Get Your Foot Out Of Your Mouth

Have you ever put your foot in your mouth?  Silly question, I know.  At some point or another, we have all made the mistake of saying too much, too little or something just plain WRONG!

My last “foot in mouth” situation occurred a few months back and I am still actually reviewing it every now and then in my head.  I am a bit of a klutz, both literally and figuratively, so this particular instance was far from being my introduction to needing to eat my words.  However, it has stuck with me for a while because of the magnitude of it.

I was at one of TallyBaby’s little toddler playgroup classes in town that, at the time, met weekly.  Since we saw each other every week, I had gotten to know a few of the moms and enjoyed chatting with them a bit during the class.  One of them was pregnant, which I am still so fascinated with even after two babies of my own, so I was asking the normal set of questions…”How are you feeling”, “Have you been sleeping well”, “Have you thought of any names?”  Without rehashing every word, let’s just say, that any idiot could have gathered, based on her answers, that she had unfortunately miscarried and was no longer pregnant.

Well, this idiot did not catch these not so subtle hints, and (like an idiot) kept asking her question after question, smiling away in a state of bliss at the thought of a newborn baby on the way.

I think that my ability to be so good at putting my foot in my mouth comes from my inability to multitask.  While I was spewing out ridiculous question after question to this poor lady, the kids were all around us, playing, laughing, interrupting, asking for help, etc.  I could only half way focus, if that, on the conversation as I watched TallyBaby keep trying to drink the disgusting outdoor play water from an even more disgusting turkey baster that was floating in it as a toy.  Who could concentrate?  This is my story and I’m sticking to it!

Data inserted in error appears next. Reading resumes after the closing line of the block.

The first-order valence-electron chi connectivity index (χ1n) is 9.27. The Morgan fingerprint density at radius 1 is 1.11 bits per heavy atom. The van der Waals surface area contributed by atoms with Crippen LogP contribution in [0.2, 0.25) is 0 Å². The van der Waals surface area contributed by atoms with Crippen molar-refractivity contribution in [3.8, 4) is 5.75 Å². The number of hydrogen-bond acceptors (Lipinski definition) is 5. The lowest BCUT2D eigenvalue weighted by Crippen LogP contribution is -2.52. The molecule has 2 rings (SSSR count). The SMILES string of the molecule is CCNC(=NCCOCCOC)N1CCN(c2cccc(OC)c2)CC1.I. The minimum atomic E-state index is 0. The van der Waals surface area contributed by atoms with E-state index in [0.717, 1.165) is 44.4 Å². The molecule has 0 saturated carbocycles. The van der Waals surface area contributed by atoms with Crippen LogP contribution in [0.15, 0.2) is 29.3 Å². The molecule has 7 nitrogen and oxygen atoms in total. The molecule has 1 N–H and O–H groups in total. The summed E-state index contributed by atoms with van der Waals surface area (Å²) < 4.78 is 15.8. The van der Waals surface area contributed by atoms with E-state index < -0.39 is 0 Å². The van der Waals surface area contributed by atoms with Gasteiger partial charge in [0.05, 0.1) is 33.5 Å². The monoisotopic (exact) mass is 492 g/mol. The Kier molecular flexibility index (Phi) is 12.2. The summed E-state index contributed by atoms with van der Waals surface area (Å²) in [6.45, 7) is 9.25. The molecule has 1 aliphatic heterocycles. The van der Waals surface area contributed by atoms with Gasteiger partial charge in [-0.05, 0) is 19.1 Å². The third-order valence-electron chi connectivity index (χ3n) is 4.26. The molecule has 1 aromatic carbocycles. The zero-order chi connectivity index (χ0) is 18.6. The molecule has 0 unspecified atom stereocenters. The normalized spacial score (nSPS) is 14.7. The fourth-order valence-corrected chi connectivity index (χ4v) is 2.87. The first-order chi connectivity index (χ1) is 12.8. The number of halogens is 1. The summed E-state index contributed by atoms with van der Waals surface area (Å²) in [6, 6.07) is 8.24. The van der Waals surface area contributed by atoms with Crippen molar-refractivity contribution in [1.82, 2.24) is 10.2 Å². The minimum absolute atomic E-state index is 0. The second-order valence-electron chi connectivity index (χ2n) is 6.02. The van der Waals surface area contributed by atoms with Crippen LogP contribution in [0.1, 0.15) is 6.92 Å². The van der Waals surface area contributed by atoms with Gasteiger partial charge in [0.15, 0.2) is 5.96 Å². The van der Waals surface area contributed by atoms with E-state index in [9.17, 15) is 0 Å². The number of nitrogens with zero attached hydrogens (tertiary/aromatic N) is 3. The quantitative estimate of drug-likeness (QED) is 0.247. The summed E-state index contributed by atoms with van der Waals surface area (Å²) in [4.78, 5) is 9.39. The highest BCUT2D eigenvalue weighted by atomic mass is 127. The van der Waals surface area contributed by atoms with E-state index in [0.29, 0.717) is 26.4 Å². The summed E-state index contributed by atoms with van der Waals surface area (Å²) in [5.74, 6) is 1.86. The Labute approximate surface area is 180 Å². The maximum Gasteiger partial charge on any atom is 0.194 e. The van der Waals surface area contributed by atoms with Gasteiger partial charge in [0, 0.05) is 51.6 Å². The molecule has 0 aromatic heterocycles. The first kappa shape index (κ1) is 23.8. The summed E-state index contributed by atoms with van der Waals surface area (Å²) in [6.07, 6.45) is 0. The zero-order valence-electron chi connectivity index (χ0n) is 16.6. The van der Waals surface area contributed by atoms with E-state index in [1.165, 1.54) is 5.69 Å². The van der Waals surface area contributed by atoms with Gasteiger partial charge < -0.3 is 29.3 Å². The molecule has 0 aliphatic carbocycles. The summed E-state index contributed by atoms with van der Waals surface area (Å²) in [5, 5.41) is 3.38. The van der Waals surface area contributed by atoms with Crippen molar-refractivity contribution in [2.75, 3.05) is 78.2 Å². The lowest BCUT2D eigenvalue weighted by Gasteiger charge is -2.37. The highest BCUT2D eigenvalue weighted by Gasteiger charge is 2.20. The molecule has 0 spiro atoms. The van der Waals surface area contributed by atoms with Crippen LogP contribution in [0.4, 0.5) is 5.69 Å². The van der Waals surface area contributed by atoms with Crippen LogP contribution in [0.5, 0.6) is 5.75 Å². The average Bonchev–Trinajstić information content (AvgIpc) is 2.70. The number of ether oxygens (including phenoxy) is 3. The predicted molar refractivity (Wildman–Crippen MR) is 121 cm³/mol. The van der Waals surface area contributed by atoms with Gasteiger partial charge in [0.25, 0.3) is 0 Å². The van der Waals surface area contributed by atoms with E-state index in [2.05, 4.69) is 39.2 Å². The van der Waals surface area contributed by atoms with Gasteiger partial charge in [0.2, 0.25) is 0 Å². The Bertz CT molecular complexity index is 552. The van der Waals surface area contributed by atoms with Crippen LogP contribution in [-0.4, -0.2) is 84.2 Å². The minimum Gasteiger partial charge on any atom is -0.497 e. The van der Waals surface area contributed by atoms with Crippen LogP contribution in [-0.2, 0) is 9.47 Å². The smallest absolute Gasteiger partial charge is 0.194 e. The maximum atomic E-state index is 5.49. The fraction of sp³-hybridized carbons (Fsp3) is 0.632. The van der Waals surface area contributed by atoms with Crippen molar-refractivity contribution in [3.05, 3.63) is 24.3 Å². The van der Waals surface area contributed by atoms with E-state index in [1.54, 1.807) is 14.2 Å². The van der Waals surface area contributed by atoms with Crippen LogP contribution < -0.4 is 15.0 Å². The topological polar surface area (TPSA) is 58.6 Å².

As soon as I got in the car, gave TallyBaby a snack, turned on some Enya and started driving to pick up TallyKid from school, the pieces of the puzzle started coming together in my mind.  Very quickly I realized my mistake and was driving around with my jaw on the floor of my minivan, wondering how I could possibly recover from this blunder.

That got me thinking that there are all ways people could approach this and different personalities would have very different solutions.  There’s the quiet, shy and introverted type who might just never show up to the darn class again.  There’s the kind and caring type who would feel compelled to send flowers and a note of apology.  There’s the blunt and aggressive type who would possibly try to make light of their stupidity next time they saw the person. Hmmm……which one of these people am I?

Well, to the person directly, I ended up basically just apologizing for being oblivious and sort of blaming the chaos of the moment.  I gave my genuine, sincere regrets for her misfortune and also complimented her on her strength once I came to know her whole story.  To myself, not as an excuse, but just as an exercise of noticing something about myself, I blamed my social awkwardness.  Although one may look at me and assume I am an introvert, when I open my mouth I usually tend to overcompensate for your correct assumption by being pretty forceful and even arrogant with my words sometimes.  I come across as confident and in charge when I open my mouth, but usually during the conversation, I am working really hard to pick up on the other person’s personality and match it so that I can fit in.  Doing all of this in my head really distracts me from the actual conversation I am having with you, which makes things difficult.  Not fun to think this about myself, much less type it here and admit it for all the world (there’s that arrogance) to read, but nevertheless, here it is.  The whole truth and nothing but it.

I know it’s very cliche to say that the first step to fixing a problem is admitting it, but hey, it’s the truth.  For me, at this stage in the game of life, I am actually OK with admitting my faults and even with accepting them.  However, as a parent, the thing about your faults, is that they can easily become your kids’ faults too.  Sometimes when I see a behavior I am not proud of in my children, I soon come to realize that it’s, in part, something I am not proud of in myself.  That’s when I become motivated to make a change.  My kids are forever making me want to be a better person.

When’s the last time you put your foot in your mouth?


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